First, the February 18, 2008, letter—which was addressed to both government officials and to the press—accused Amercare of “counterfeiting ․ patented products.” But this statement simply accuses Amercare of counterfeiting, and not patent infringement, and thus any claim based on this statement is barred by the statute of limitations. See Part III.B.2, supra. Second, although the May 19, 2008, letter was sent to the press and to the IAC, its only allegation was that “these [city] agencies knowingly infringed on our patents.” In other words, the letter—read charitably—appears to be accusing the New York City government (rather than Amercare) of some form of contributory infringement. Even if the letter could be construed as accusing Amercare of infringement, it was sent after the patent had issued and Amercare has not asserted that post-issuance allegations of infringement were defamatory. Third, Loops sent a July 29, 2008, letter to the press that enclosed various filings from the patent litigation, including the complaint and a declaration submitted by Kayser.12 As with the May 19 letter, this communication was sent after the issuance of the patent and is thus nonactionable. Moreover, there is nothing defamatory about forwarding to the press public filings from a lawsuit. See McNeal v. Allen, 621 P.2d 1285, 1287 (Wash.1980) (“Allegedly libelous statements, spoken or written by a party or counsel in the course of a judicial proceeding, are absolutely privileged if they are pertinent or material to the redress or relief sought, whether or not the statements are legally sufficient to obtain that relief.”). In sum, Amercare failed to show that any of the statements regarding patent infringement could sustain a defamation claim.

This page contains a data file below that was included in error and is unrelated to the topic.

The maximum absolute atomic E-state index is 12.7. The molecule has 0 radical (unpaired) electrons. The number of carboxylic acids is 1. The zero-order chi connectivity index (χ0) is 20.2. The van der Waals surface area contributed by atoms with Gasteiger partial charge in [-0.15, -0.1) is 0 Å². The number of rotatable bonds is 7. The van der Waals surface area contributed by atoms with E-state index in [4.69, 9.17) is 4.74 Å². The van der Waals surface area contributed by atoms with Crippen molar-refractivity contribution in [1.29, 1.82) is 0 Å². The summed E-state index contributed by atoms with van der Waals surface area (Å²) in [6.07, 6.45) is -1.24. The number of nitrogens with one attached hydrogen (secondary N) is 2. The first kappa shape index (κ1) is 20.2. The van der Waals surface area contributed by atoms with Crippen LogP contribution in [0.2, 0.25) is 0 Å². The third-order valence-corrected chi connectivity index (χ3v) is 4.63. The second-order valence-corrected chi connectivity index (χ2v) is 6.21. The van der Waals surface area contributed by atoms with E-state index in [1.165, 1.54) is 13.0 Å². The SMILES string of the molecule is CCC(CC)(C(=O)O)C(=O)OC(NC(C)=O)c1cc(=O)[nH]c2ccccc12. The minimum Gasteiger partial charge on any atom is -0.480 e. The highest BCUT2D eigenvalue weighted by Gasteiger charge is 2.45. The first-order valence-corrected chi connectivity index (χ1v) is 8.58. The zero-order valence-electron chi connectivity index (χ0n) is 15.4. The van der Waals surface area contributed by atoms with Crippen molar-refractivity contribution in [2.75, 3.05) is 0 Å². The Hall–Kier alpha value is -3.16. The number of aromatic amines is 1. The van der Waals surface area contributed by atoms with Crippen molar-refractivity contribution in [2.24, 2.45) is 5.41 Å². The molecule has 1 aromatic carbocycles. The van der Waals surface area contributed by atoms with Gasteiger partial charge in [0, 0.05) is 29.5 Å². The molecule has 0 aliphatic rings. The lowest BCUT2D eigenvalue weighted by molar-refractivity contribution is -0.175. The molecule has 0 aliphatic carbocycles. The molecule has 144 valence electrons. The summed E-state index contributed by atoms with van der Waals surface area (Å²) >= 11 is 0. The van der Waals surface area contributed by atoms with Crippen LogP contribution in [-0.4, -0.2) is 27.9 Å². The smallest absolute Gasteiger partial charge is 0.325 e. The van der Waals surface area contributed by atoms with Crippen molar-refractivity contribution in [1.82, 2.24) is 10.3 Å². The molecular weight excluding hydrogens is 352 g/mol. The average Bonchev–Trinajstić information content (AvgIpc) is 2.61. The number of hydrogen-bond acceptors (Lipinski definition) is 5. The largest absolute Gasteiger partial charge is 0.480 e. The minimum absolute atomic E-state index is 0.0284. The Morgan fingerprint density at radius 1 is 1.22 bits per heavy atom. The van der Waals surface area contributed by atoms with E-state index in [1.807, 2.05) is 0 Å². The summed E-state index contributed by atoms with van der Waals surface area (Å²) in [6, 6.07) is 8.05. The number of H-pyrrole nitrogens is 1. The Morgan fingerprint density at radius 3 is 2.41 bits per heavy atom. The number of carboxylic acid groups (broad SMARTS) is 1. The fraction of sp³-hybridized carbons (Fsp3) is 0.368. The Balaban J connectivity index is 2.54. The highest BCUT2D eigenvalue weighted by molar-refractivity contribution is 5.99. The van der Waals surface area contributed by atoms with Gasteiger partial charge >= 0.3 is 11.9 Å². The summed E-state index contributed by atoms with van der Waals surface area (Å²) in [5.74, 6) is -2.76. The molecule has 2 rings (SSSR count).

Amercare's defamation action was premised on numerous letters that Loops sent to New York City officials, the press, and the IAC. The district court correctly held that Amercare could not show a likelihood of success as to any of these statements; thus, the complaint was properly dismissed under Washington's anti-SLAPP statute.
The judgment of the district court is AFFIRMED.
1. A “shank” is a prison-made knife. See United States v. Urena, 659 F.3d 903, 905–06 (9th Cir.2011).
2. A few months later, Loops filed a motion for discovery sanctions based on newly discovered evidence. See Loops LLC v. Phoenix Trading, Inc., No. 08–1064, 2011 WL 915785, at *1, *6–*7 (W.D.Wash.2011). For reasons that do not bear on this appeal, the court sanctioned Amercare by entering judgment in favor of Loops. Id. at * 10.
3. Amercare had amended its state court complaint to add a claim for false trademark registration under 15 U.S.C. § 1120. Phoenix Trading, 2011 WL 3158416, at *2. That claim was later voluntarily dismissed.